So today was the day that I realized that I can shop in the toddler’s section for my baby boy. While I am sad that my little baby is growing up ::sniff::, I am very excited about all the new clothing options that are available to me now. My favorite places to shop for baby/kids clothes are Gap (great quality, cute styles, we buy Bear pants from the girls section at Gap because they fit soooo much better and come in all the fun colors), Zara (a European company that sells really cute and trendy clothes that are reasonably prices and shipping is super cheap and fast), Old Navy (colorful and cheap!), and H&M (although I am finding less and less stuff that I like). Shopping online for kids clothes is the bees knees. I rarely buy clothes for myself online (too many variables), but with kids you don’t really have to worry about that stuff. And it is so easy to kill way too much time looking at adorable bebe clothes. Today I found a bunch of stuff that I want to get and while I can’t buy them all, I can share them with you! I also threw in a few toys I am coveting from my Amazon wish list for good measure. That yellow raincoat is a lot like my favorite blue raincoat that Bear wears now. I love it SO much and I get slightly depressed thinking about the reality that one day Bear will no longer fit into it. If this one goes on sale, I will definitely snag it for next winter. I also love the “good as gold” sweater because that is always how Bear’s grandma Mary describes him after a day of baby sitting. All right…enough shopping…back to work…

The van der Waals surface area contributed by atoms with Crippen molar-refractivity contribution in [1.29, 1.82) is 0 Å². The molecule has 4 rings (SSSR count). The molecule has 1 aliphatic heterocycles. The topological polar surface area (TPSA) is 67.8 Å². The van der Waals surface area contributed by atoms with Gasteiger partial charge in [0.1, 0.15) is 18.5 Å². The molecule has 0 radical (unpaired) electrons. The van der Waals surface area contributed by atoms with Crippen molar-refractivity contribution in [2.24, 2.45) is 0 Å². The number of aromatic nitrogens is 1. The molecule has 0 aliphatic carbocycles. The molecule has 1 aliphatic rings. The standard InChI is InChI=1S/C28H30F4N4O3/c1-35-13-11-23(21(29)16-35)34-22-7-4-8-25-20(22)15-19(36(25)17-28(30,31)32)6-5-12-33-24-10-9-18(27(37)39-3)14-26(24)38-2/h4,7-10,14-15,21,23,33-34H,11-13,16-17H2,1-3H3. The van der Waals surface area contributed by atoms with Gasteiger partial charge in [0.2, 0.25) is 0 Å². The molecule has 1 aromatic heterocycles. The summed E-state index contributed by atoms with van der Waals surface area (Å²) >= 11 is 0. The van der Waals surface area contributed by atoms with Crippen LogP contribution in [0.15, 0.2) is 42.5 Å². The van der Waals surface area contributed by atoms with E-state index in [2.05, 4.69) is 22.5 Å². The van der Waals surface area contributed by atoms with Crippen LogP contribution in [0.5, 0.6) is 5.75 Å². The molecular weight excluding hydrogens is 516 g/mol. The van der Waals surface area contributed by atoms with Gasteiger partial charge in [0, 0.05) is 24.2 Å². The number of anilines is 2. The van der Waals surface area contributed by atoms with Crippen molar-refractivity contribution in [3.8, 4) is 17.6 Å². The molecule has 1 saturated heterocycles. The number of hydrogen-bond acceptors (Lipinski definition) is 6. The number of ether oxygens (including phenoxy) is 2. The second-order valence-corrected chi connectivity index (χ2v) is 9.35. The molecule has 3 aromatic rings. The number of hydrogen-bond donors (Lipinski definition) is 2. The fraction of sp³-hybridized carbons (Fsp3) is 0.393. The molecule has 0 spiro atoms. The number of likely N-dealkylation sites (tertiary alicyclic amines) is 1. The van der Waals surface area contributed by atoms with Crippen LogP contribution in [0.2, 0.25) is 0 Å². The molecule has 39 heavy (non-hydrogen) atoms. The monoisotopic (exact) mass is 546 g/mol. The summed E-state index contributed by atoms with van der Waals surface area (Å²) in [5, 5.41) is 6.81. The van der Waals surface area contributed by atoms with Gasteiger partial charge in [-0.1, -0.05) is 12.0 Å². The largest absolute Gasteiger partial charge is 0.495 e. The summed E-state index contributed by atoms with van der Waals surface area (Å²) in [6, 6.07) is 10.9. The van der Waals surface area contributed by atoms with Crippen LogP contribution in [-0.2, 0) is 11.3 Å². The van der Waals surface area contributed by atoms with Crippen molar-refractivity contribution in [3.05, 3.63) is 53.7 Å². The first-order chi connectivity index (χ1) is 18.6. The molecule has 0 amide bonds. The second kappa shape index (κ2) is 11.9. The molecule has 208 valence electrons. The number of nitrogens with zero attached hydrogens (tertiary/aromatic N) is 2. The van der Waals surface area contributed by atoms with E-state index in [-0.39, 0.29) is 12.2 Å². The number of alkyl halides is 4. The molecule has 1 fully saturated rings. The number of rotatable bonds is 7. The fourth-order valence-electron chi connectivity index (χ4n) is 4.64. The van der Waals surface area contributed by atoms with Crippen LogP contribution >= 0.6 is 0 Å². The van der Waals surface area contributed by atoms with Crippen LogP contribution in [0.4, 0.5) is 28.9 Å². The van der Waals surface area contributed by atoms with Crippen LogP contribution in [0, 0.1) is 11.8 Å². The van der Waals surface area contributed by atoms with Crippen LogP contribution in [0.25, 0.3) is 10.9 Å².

I know a lot of people think that wedding vendors have an “off season”. Total myth. It is true we shoot less weddings this time of year, but we are entrepreneurs and business owners. The work never stops. Every October or so I start to get wistful about all the (mostly personal) things I’m going to accomplish during the winter “when I have the time”. And now, here we are, almost at the end of February and certainly do not “have the time”. I never do. Right now, things are insane. I really am excited about everything I have going on right now, but to say that I am feeling a bit overwhelmed would be an understatement. The photo (above) I created for a trip I have coming up (mentioned below) and I thought it was very fitting of this post. Let me give you a little peek into what I am working on right now.